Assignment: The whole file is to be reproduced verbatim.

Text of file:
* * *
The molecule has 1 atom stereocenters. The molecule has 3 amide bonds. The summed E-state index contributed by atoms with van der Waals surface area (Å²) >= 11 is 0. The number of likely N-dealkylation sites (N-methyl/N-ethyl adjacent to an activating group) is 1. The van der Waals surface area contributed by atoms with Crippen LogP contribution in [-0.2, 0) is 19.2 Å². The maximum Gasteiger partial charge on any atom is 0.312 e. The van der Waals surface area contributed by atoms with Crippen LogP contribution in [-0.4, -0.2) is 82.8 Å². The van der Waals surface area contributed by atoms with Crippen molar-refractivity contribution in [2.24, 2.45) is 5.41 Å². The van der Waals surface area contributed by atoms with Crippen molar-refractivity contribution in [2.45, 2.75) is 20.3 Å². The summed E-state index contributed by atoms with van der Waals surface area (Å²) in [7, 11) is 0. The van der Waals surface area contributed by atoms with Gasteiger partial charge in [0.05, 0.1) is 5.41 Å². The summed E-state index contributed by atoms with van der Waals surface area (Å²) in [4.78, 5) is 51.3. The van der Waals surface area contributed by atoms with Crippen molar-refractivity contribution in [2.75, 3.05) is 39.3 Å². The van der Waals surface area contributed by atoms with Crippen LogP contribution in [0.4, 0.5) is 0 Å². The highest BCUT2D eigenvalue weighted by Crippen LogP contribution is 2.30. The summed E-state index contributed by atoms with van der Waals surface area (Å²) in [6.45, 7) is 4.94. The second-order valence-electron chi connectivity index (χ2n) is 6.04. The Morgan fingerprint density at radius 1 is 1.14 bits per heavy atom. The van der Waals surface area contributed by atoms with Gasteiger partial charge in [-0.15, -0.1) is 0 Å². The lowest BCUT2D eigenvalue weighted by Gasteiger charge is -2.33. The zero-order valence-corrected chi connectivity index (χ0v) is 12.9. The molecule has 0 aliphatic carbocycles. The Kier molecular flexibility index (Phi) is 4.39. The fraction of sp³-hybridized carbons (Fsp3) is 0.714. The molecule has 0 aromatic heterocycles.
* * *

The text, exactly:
The molecule has 1 atom stereocenters. The molecule has 3 amide bonds. The summed E-state index contributed by atoms with van der Waals surface area (Å²) >= 11 is 0. The number of likely N-dealkylation sites (N-methyl/N-ethyl adjacent to an activating group) is 1. The van der Waals surface area contributed by atoms with Crippen LogP contribution in [-0.2, 0) is 19.2 Å². The maximum Gasteiger partial charge on any atom is 0.312 e. The van der Waals surface area contributed by atoms with Crippen LogP contribution in [-0.4, -0.2) is 82.8 Å². The van der Waals surface area contributed by atoms with Crippen molar-refractivity contribution in [2.24, 2.45) is 5.41 Å². The van der Waals surface area contributed by atoms with Crippen molar-refractivity contribution in [2.45, 2.75) is 20.3 Å². The summed E-state index contributed by atoms with van der Waals surface area (Å²) in [7, 11) is 0. The van der Waals surface area contributed by atoms with Gasteiger partial charge in [0.05, 0.1) is 5.41 Å². The summed E-state index contributed by atoms with van der Waals surface area (Å²) in [4.78, 5) is 51.3. The van der Waals surface area contributed by atoms with Crippen molar-refractivity contribution in [2.75, 3.05) is 39.3 Å². The van der Waals surface area contributed by atoms with Crippen LogP contribution in [0.4, 0.5) is 0 Å². The highest BCUT2D eigenvalue weighted by Crippen LogP contribution is 2.30. The summed E-state index contributed by atoms with van der Waals surface area (Å²) in [6.45, 7) is 4.94. The second-order valence-electron chi connectivity index (χ2n) is 6.04. The Morgan fingerprint density at radius 1 is 1.14 bits per heavy atom. The van der Waals surface area contributed by atoms with Gasteiger partial charge in [-0.15, -0.1) is 0 Å². The lowest BCUT2D eigenvalue weighted by Gasteiger charge is -2.33. The zero-order valence-corrected chi connectivity index (χ0v) is 12.9. The molecule has 0 aliphatic carbocycles. The Kier molecular flexibility index (Phi) is 4.39. The fraction of sp³-hybridized carbons (Fsp3) is 0.714. The molecule has 0 aromatic heterocycles.